The "biggest mistake" the Irish Government made in relation to Aer Lingus was retaining its 25.1pc stake in the carrier, according to the chief executive of British Airways owner IAG, Willie Walsh.
Mr Walsh, a former Aer Lingus chief executive, said it makes "no sense" for governments to retain stakes in airlines.
"It's wrong. Governments don't make good shareholders, particularly when you've got to continue to make change," he said, speaking at an international conference in Co Wicklow hosted by the CAPA aviation group.
The Government's stake in Aer Lingus is among the state assets up for sale on foot of Ireland's bailout. But until an outstanding pension issue is resolved, the Government is effectively stymied in its efforts to formally put the holding on the block.
Aer Lingus chief executive Christoph Mueller, speaking at the same conference, conceded that it was never in the best interests of an airline to have a government shareholder.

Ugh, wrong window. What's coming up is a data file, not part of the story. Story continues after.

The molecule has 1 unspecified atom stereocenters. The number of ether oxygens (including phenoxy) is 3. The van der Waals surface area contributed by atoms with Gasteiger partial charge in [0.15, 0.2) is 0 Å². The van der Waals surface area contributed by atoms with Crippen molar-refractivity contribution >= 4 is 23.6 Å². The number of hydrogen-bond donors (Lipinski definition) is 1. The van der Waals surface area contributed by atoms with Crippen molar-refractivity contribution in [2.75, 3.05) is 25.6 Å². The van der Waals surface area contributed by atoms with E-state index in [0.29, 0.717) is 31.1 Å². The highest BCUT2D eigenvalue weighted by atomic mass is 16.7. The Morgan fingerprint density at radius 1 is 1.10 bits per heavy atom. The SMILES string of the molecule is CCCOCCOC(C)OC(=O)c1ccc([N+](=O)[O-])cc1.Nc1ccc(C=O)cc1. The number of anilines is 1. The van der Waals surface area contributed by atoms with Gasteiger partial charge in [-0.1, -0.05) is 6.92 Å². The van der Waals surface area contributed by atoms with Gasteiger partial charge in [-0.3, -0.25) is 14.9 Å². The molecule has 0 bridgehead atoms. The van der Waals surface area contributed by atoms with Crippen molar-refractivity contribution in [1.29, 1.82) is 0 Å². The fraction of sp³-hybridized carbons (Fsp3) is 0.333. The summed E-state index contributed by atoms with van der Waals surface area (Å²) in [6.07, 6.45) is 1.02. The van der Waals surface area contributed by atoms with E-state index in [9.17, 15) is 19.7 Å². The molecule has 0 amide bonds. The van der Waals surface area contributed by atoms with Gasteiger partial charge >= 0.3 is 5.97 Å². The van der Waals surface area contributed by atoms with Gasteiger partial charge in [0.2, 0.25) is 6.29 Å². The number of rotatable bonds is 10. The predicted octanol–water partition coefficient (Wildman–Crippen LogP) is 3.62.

"We have always said that it's not a long-term solution," he said. He added that this "is the right point in time" for the Government to make an exit but that "it's difficult right now".
"I believe privatisation needs to be privatisation as a whole," said Mr Mueller.
One of the biggest challenges that faces Aer Lingus is ensuring it continues to evolve.
"The big challenge in an airline is to communicate in a way everybody can understand the need for permanent change," he said.
"That's the most difficult thing, because everyone asks, 'Have we done it now'?" He added that change will "never" be over.
"The recession was very good for Aer Lingus," he said. "We have been growing in a shrinking market over the last few years and improved our result year over year, so we have found a business model that can work quite well."
Mr Mueller also said that within the next two weeks he would make a final decision regarding a major investment in a new passenger services IT system for Aer Lingus.
Asked about Ryanair's latest rebuffed attempt to buy Aer Lingus, Mr Mueller said he had no doubts that rebuffing the bid was the right thing to do. Ryanair owns close to 30pc of Aer Lingus.
"If you rerun a movie three times, you easily fall asleep," he said. "I believe Ryanair puts me very well asleep because it's the same show all over again."